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Rahman v. American Tire Distributor, Inc.

United States District Court, W.D. Washington, Seattle

November 12, 2014

SHAW RAHMAN, Plaintiff,


ROBERT S. LASNIK, District Judge.

This matter comes before the Court on "Defendant Mastech, Inc.'s Motion for Summary Judgment." Dkt. # 128.[1] Plaintiff has asserted claims of national origin harassment and discrimination, religious discrimination, and retaliation against defendant Mastech, Inc. Mastech is an information technology ("IT") staffing company that recruits IT professionals and assigns them to work for clients. In this case, Mastech contacted plaintiff to see if he would be interested in an assignment with defendant American Tire Distributor, Inc. ("ATD"). Following an interview with defendant Anjani Gali, ATD's Chief Technology Officer, ATD offered plaintiff a role in developing a website through which it could sell tires directly to consumers. Mastech hired plaintiff as an at-will employee and assigned him to work for ATD. Mastech and plaintiff agreed to give each other two weeks' notice of termination "except... in the event that a Client requests [plaintiff's] removal for any reason...." Dkt. # 129-6 at 2.

Plaintiff began his assignment with ATD on March 5, 2012. Ms. Gali terminated plaintiff's assignment with ATD effective March 23, 2013. Mastech subsequently terminated his employment without providing two weeks' notice.

Plaintiff acknowledges that Mastech did not harass or discriminate against him: he never worked at Mastech's offices, and he does not ascribe discriminatory intent or acts to any Mastech employee. Dkt. # 150 at 4 ("Mastech did not discriminate against me because I had not worked for Mastech, on-site at Mastech."). Nevertheless, plaintiff believes Mastech is liable under Title VII because (a) "when you are employed at a client location from a vendor, all liability is shared" and/or (b) Mastech breached the termination provision of his employment contract. Neither argument is persuasive in the circumstances presented here. Plaintiff offers no evidence or argument that would support holding one corporation liable for another's discriminatory conduct in the absence of any evidence of control or responsibility. Nor is there any reason to assume that a simple breach of contract is a reflection of discriminatory intent. Plaintiff's admission that Mastech did not discriminate against him is fatal to the national origin claims asserted against this defendant.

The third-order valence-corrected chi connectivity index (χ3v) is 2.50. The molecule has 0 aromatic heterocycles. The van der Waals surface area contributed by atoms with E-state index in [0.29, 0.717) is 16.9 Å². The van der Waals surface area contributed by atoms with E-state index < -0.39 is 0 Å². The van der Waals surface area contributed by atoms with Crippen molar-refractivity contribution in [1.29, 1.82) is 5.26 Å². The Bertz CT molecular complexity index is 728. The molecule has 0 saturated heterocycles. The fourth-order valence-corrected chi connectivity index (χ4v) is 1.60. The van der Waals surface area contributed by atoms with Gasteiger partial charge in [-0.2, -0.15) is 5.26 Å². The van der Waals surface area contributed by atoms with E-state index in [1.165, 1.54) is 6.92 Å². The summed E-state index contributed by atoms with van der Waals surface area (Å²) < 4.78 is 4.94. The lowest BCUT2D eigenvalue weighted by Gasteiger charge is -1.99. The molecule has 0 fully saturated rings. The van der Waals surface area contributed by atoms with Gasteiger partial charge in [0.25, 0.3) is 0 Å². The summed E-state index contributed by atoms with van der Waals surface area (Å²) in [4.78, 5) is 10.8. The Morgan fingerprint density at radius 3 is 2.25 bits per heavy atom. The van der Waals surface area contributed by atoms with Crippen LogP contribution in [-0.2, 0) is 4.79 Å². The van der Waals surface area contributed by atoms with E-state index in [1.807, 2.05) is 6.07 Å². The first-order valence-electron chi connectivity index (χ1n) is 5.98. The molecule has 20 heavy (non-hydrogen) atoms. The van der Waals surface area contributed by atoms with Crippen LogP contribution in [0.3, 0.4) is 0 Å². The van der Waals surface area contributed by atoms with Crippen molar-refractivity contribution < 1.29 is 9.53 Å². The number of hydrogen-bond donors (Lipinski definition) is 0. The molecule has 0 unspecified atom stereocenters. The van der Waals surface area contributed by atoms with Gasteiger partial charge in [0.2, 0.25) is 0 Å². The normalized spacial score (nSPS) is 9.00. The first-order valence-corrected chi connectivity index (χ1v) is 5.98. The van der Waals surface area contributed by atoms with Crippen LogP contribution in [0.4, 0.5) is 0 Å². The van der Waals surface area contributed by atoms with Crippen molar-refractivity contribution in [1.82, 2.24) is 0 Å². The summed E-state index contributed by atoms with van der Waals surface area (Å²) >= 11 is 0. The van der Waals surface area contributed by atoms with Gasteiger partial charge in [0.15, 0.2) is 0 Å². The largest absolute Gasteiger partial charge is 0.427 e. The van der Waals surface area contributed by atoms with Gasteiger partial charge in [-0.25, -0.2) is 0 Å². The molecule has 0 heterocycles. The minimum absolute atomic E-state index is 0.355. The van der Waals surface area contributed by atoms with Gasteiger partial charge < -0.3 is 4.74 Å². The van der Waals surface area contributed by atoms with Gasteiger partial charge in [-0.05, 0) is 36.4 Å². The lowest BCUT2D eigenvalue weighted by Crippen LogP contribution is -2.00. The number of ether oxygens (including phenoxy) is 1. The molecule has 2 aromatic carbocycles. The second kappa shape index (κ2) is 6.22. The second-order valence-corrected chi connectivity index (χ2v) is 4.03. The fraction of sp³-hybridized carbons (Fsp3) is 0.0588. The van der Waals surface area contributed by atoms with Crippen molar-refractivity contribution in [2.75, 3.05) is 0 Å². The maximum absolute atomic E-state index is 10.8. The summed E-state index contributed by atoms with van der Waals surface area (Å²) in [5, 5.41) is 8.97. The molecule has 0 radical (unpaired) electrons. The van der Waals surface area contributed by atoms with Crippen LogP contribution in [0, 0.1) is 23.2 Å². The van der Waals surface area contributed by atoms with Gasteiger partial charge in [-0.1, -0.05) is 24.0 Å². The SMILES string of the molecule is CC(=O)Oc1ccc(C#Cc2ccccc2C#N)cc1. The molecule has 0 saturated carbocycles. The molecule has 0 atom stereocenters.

Plaintiff's claim of religious discrimination is wholly unsupported. At most, plaintiff contends that Mastech's alleged breach of the employment contract and unjust attempt to blame plaintiff for the termination violated plaintiff's sincere moral beliefs. Dkt. # 148 at 5. Plaintiff has not alleged that he was fired because of his religion or religious beliefs. Rather, his religious discrimination claim is based on the fact that Mastech engaged in activities which plaintiff finds morally reprehensible. The right to be free of religious discrimination does not, however, impose on employers an obligation to act in a way that their employees find moral or ethical. Neither plaintiff's allegations nor the evidence provided raise even the faintest inference that plaintiff was terminated because of his religion. Having failed to establish a prima facie case, plaintiff's religious discrimination claim fails as a matter of law.

Plaintiff has failed to identify any protected activity in which he engaged prior to his termination. Plaintiff's refusal to perform tasks as requested by ATD and/or his efforts to enforce what he deemed his "scope of work" are not protected activities for purposes of a retaliation claim under Title VII. Because plaintiff did not engage in any conduct in opposition to perceived discrimination, his retaliation claim fails as a matter of law.[2]

For all of the foregoing reason, Mastech's motion for summary judgment is GRANTED. All claims against defendant Mastech are DISMISSED.

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